For example: And let us consider how to provoke one another to love and good deeds, not neglecting to meet together, as is the habit of some, but encouraging one another, and all the more as you see the Day approaching (Heb 10:25).
Another word with the same meaning [eiotha] is used of Jesus when he goes to the synagogue on the sabbath as was his custom (Lu 4:16); and of Paul (Ac 17:2). Do we need to promote regular church as an "ethic" that believers should practice? When we make lists of ethical behavior, is church attendance or taking time to pray on the lists?
If Jesus made it a habit to attend church (synagogue) and to go off on a mountain to pray, how much more do we need to make it a habit if we are to keep a constant walk with God?

(I want to be completely clear here: I lifted that entire section from Brian Stoeffergen. The whole thing. I didn't preach it in exactly those words but he deserves all the credit for that whole section. I am plagarism-phobic. So I want to make that perfectly clear before I post this thing!!! )

The second thing this passage tells us is that :
The Work of the People is give and take with God
In the passage it says that Jesus was there asking questions and listening. Then the next verse says that he was speaking and giving answers as well. It’s verses like that that make me believe in the inspiration and authority of the Bible. What was he doing? Listening or speaking? What was he doing? Asking questions or giving answers. Thank goodness for the scriptures that tell us that in the house of the God, our Lord was doing both. There is a rhythm to worship. A rhythm like breathing in and breathing out. That was the first song the Praise Band played this morning – “like breathing in and breathing out”. There is a give and take to what we do in worship, too.
We give God praise
We receive a sense of the divine presence.
We give God an accounting of ourselves.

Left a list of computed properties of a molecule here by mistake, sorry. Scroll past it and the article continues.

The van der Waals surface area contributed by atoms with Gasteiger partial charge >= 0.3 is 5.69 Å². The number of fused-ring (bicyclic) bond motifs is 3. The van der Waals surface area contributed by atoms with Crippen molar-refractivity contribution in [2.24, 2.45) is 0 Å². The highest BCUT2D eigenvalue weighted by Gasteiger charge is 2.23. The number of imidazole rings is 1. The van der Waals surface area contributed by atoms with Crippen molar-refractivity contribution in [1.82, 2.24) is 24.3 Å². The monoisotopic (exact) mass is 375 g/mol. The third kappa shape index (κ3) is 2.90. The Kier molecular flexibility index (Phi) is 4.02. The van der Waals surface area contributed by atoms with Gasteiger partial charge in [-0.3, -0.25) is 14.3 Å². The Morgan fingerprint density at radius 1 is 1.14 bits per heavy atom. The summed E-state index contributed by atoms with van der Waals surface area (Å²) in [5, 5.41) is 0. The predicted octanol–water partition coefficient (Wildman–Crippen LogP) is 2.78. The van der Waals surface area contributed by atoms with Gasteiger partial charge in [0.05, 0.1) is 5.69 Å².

We receive an assurance of his forgiveness.
We give God prayer in the Psalm.
There is plenty of give and take in the Children’s sermon.
We receive God’s Word in scripture – we read scripture and scripture reads us
We respond in faith
We receive the sacraments
We share them with one another
We receive God’s blessing and out we go, to live in faith.
The work of the body is give and take. How fully we can participate in that give and take depends on a lot of things. Age is only one. Our openness, our preparation, our need, our desire. What parts of the worship service are most gratefully received? Which parts are most joyfully offered up to God?
Jesus shows us that the give and take is part of God’s plan and pattern for our lives. In worship we act out that conversational pattern with each other’s help.

Third thing this passage can tell us about corporate worship is discerned by looking at vs. 46-47. At the beginning of the story, Jesus’ parents take him up to the Temple.
At the end of the story, Jesus goes back with them to Nazareth. There’s a real subtle shift in who’s in charge.
Worship is a step toward helping us put Jesus in charge.
Letting him chart our path and decide on our destination. Beginning to trust him with our steps and our lives. Did you ever hear the Christian life likened to a tandem bicycle? I think the original version came out of the 12 step AA program. Lots of good things do. But basically it says becoming a Christian is like riding a bicycle built for two. At first you realize that life is a little bit easier, with Jesus in the back there, helping you pedal. But then, one day, you hear him say, OK. Let’s switch places. And that’s when the fun really begins! Where we tend to take the quickest, most boring and predictable route between two points, Jesus steers us on some incredible, breath taking long cuts. He pilots through tough mountain passes, and down long stretches of twists and turns. Sometimes you travel at breakneck speeds. With Jesus in charge of the itinerary, you meet strange and wonderful people who give priceless gifts of acceptance, and healing and love. And sometimes Jesus brings us you to a place to give those gifts away, to lighten the load. The life of faith is a great adventure. And all you have to do is pedal.
I like that image.
But the scripture gives us one I like even more: It says that Jesus grew in wisdom and in stature and in divine and human favor. Isn’t that our goal as Christians? Isn’t that why we come to church and participate in worship? In order to grow in wisdom – to understand more clearly the ways of God and the world? To grow in stature – that means to grow physically – and it is a joy to watch some of the young people grow up in front of our eyes. But I think even adults, who won’t grow “up” and try hard not to grow “out” – grow in health, or in strength to handle physical challenges. And to grow in divine and human favor. To grow in close and loving relationships with God and with one another – this is the natural outcome of taking the step of corporate worship, of joining with your brothers and sisters in taking the this important step in the life of faith.
Shall we take the next step – together?